Julian de Guzman is calling it a career.
The veteran Canadian midfielder announced his retirement on Monday, bringing to an end an 18-year career that saw him play in Spain’s La Liga, Germany’s Bundesliga and Major League Soccer, and earn a record number of caps for his country.
De Guzman, 35, made the announcement in Ottawa, where he played for the Ottawa Fury in the NASL for the past two years. He will remain with the Fury as an assistant coach.
He retires as the all-time leader in appearances (89) for the Canadian national team, having scored four goals since debuting in 2002.
“I’m very honoured and thankful for such a great career and I’m proud to be Canadian,” de Guzman said in a news release. “I’ve went through a lot, had to sacrifice everything to do what I love, but I don’t regret anything.
“I’ve dedicated my entire career to Canada. This is the love of my life.”
During his international career, de Guzman participated in four cycles of FIFA World Cup qualifying. He was named captain of the Canadian team in 2013.
A native of Toronto, de Guzman was voted Canadian player of the year in 2008, and helped Canada reach the semifinals of the CONCACAF Gold Cup in 2002 and 2007. In total, he took part in a Canadian record six Gold Cups, earning tournament MVP honours in 2007. He was also a tournament all-star in 2007, 2009, and 2013.
“Julian de Guzman is a Canadian soccer trailblazer whose impact on the game will be felt well into the future,” Canada Soccer president Victor Montagliani stated.
Indeed, de Guzman left his hometown of Scarborough, Ont., while still a teenager to go to France where he turned out for the reserve side of Olympique Marseille. He went on to play for clubs in Germany before moving on to Spain. It was a bold move by an unproven player from Canada to go to Europe in the first place, but he inspired other young Canadian players to try their luck by playing abroad.
A standout with Deportivo La Coruna in La Liga (he earned team MVP honours for the 2007-08 season), de Guzman is probably best remembered for his tenure with TFC.
He signed a three-year, multi-million dollar contract with Toronto in 2009, becoming the first Canadian designated player in MLS history. De Guzman was only 28 at the time, and his signing went against the grain of previous DPs in MLS—the majority of players inked to DP deals by the league up to that point were aging veterans who were in the twilight of their respective careers and looking for one final payday. De Guzman was still in his prime.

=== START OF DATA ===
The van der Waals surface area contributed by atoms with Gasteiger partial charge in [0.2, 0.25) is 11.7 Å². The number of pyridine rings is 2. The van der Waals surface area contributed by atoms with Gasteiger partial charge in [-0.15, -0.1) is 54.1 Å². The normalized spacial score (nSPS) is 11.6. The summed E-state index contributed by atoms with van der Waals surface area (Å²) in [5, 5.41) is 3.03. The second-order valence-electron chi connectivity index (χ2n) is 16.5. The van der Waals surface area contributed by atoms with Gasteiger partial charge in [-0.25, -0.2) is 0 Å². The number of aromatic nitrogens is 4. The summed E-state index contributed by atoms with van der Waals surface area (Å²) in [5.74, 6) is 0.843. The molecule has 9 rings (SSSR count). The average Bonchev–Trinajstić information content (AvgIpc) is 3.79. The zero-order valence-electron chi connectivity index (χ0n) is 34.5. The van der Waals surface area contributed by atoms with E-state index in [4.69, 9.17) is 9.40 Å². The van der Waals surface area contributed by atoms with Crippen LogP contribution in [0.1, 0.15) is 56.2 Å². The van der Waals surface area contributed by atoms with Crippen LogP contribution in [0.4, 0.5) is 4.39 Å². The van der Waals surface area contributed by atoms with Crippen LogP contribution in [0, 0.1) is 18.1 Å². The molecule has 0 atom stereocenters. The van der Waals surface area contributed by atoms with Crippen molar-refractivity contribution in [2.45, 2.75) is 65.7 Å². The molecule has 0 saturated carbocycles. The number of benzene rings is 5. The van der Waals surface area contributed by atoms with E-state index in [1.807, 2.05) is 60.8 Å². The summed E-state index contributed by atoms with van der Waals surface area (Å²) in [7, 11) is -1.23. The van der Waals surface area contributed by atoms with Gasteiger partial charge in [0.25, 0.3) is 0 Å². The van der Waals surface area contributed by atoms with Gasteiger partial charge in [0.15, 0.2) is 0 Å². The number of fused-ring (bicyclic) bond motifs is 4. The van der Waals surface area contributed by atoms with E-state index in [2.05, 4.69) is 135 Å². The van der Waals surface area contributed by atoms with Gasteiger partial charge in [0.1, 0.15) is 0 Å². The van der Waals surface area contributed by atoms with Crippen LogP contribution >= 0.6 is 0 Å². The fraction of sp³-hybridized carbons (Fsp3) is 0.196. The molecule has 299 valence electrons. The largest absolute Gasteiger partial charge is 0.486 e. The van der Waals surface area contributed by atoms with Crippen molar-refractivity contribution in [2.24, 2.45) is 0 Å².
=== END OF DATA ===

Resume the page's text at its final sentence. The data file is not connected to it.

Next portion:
“He’s 28 years old. He’s not 33 or 34, coming home just looking for a paycheque,” former TFC general manager Mo Johnston said at the time.
De Guzman earned regular plaudits and praise from the Spanish press for his poised performances with Deportivo, establishing himself as one of the best holding midfielders in La Liga. Their was genuine belief he could help turn around TFC’s fortunes, and the fact that he entered MLS at the height of his career was a major coup by the league.
“If you look at Julian’s history … he’s been a tremendous player over there for Deportivo la Coruna,” Johnston said.
“You don’t just go over there [to Spain], put on your cleats and start playing. You’re up against the best players in the world, and at the age he’s coming home at, I don’t think many DPs within this league will [be as effective] as Julian.”
It didn’t quite work out that way, though.
De Guzman won three Canadian club championships during his time with Toronto, but he largely underwhelmed with the Reds, and was eventually traded to FC Dallas midway through the 2012 campaign. De Guzman left the team having scored two goals and recording eight assists in 65 league appearances since making his MLS debut on Sept. 19, 2009
Perhaps no other player in Toronto FC history divided opinion more than de Guzman.
He had a legion of staunch critics who felt he was overpaid and did not live up the designated player tag, and failed to duplicate the top form he demonstrated in Spain.
His many supporters were just as unwavering in their belief that the Canadian added a touch of class, quality and skill to a TFC team that often struggled to be competitive on the field.
“Julian loved his time [in Toronto] and loved [TFC’s] fans. His only reason for playing in MLS at that stage of his career was solely to play for his hometown club, so this trade was a bit of a disappointment, but that’s football,” Courtney James, de Guzman’s agent, told Sportsnet hours after the trade with Dallas.
After leaving Dallas, de Guzman went on to play in Germany and Greece, before returning to Canada in 2015 when he signed with Ottawa. De Guzman, who turns 36 in March, missed most of the 2016 NASL season due to a knee injury.